Charles A. and Marilyn A. shared some Tradition 4 experiences from their local OA communities. There were stories about newcomers’ meetings before a regular OA meeting that closed the door, and people were not allowed in once the meeting started. This meeting has up to 60 attendees and has been going on for seven years. There were stories of OA meetings that did not abide by the Traditions that eventually closed down. It was stressed that the Traditions are not rules, but distilled experiences that guide our Fellowship.

The workshop leaders then presented two propositions and the attendees were invited to come to the front of the room and share. A scribe captured all of the sharing and they are presented here:

Proposition 1: Share some examples where a group has been justifiably autonomous.

Attendees’ responses:

  1. Cross talk redefined to include interruption for unsuitable language.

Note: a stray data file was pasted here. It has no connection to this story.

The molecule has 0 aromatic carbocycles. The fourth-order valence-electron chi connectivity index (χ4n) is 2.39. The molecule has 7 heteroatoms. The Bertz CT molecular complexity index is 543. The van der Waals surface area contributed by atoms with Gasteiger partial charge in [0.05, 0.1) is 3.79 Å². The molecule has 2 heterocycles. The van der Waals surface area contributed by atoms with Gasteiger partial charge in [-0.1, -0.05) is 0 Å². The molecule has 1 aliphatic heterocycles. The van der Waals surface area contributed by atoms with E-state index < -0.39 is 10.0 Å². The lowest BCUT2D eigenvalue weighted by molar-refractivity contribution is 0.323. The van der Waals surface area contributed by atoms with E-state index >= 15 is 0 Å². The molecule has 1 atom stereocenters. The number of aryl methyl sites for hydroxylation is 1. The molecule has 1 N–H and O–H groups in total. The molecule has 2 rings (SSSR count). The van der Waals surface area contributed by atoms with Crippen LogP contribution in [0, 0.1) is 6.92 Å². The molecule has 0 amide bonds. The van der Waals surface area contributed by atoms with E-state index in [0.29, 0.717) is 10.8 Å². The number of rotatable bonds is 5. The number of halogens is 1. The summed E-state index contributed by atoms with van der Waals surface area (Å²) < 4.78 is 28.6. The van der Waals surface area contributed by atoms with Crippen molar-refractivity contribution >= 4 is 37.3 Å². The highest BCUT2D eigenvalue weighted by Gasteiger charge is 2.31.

2. Special interest groups okay if all OAs are included.
  3. Food allowed in meeting.
  4. Silent meeting – no attendance caused dissolution [of the meeting].
  5. Gender neutralization in introduction readings for meeting.
  6. Tools archaic – abstinence instead of food plan [used in the tools reading].
  7. Partial meditation meeting.
  8. Read only 12 Steps and not other readings such as “Our Invitation to You.”
  9. Dog-friendly meeting.
  10. Use of “Lord’s Prayer” as the closing prayer [unless anyone objects].
  11. Telephone, on-line meetings.
  12. Walking meeting.
  13.  Meeting with children or without children.
  14.  Calendar of restaurants for after-meeting meeting.
  15. Step meeting – each Step from different literature, some not OA approved.

Proposition 2: How can you help a group find a balanced approach to autonomy?

Attendees’ responses: